Since joining the Financial Action Task Force (FATF) in June 2007, China has taken steps to develop and improve its anti-money laundering legislation so that it meets the FATF standards. The most recent such regulation, the Circular on Further Strengthening the Anti-money Laundering Work of Financial Institutions was issued by the People’s Bank of China on December 30, 2008. The Circular recognizes the anti-money laundering work that financial institutions and relevant regulatory departments have carried out since the implementation of the Anti-money Laundering Law of the PRC. Most importantly, it provides three additional requirements in combating money laundering. FATF recommended these requirements to Chinese legislators in its 2007 report, and the Chinese government is finally enforcing them for financial institutions through the Circular.
Following FATF’s advice urging organizations to develop anti-money laundering processes, the Circular requires financial institutions to refine their anti-money laundering operating rules and internal control systems. Financial institutions must specify persons among senior management to be responsible for the compliance management of anti-money laundering work, in order to ensure that relevant personnel are able to timely access information and other resources as needed. They must also strengthen their audit and publicity on anti-money laundering.
Additionally, the Circular emphasizes that due diligence investigations on clients must be constant and accurate to prevent money laundering risks. FATF identified the failure to conduct adequate customer due diligence as a major area of weakness in China’s anti-money laundering work in 2007. Under the Circular, financial institutions are required to strengthen the maintenance and management of client identity data. For clients who established business relationships with financial institutions before August 1, 2007, financial institutions will check these clients’ valid identity certificates or re-identify clients according to the provisions of the Administrative Measures for Client Identification and the Keeping of Client Identity Data and Transaction Records by Financial Institutions, which came into force on August 1st, 2007. The Circular also defines the term “individuals who actually control the clients and the actual beneficiaries of transactions,” as mentioned in the Identification Measures, to include (but not be limited to) persons in the following two categories: 1) the actual controllers of companies; and 2) persons who are not disclosed by the clients, but actually control the process of financial transactions, or finally enjoy the relevant economic benefits.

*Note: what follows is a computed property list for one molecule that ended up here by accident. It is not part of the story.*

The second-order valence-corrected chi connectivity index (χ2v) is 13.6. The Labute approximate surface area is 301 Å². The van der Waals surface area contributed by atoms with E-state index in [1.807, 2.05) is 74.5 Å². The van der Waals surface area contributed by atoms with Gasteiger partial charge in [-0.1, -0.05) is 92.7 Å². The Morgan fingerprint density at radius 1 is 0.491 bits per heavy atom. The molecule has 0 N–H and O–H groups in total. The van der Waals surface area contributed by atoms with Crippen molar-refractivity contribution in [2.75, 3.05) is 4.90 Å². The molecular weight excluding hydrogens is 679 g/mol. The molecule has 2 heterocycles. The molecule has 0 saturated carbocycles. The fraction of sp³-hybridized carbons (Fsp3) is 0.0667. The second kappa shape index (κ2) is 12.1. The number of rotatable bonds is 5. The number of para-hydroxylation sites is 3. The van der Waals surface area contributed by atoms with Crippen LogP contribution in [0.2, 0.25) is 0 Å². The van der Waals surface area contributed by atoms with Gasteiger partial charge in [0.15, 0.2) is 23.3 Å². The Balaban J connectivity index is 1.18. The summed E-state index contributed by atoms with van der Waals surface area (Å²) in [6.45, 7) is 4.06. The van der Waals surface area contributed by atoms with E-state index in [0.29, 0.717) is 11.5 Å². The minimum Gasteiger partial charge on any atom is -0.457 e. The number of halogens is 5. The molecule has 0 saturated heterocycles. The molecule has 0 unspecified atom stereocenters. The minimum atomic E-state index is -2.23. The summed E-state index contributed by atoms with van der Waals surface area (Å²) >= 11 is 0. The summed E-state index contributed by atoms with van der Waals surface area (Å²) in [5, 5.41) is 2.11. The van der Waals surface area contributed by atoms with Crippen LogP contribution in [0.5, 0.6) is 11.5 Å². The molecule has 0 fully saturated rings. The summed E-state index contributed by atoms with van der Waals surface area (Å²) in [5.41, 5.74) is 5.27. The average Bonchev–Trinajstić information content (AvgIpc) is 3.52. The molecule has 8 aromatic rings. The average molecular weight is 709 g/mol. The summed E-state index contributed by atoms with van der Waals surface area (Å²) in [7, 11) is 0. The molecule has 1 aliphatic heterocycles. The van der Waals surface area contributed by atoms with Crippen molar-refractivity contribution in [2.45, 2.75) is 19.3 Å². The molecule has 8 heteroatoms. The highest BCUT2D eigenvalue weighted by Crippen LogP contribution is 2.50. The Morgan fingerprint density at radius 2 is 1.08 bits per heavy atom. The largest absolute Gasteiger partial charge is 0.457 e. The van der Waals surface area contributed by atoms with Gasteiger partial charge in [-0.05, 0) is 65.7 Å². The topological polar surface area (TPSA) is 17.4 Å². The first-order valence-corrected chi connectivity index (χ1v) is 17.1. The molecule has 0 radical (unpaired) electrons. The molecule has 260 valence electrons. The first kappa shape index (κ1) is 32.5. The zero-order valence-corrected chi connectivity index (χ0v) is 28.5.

Finally, financial institutions are called upon to improve the anti-money laundering fund monitoring, and to strengthen the effectiveness of reports on large-sum and suspicious transactions. More specifically, the Circular spells out what transactions financial institutions can report as “suspicious,” and the steps these institutions need to take once they have identified a suspicious client.
Since financial institutions play a significant role in the fight against money laundering, the Circular further clarifies the responsibilities that these institutions must assume. Even though the Circular is one of many measures that signify the importance that China places on implementing a strategy against money laundering, China still has a long way to go. Besides adopting legislation, the government must ensure compliance with the requirements it sets out in the Circular and other similar regulations, and effectively enforce penalties for violations of these regulations.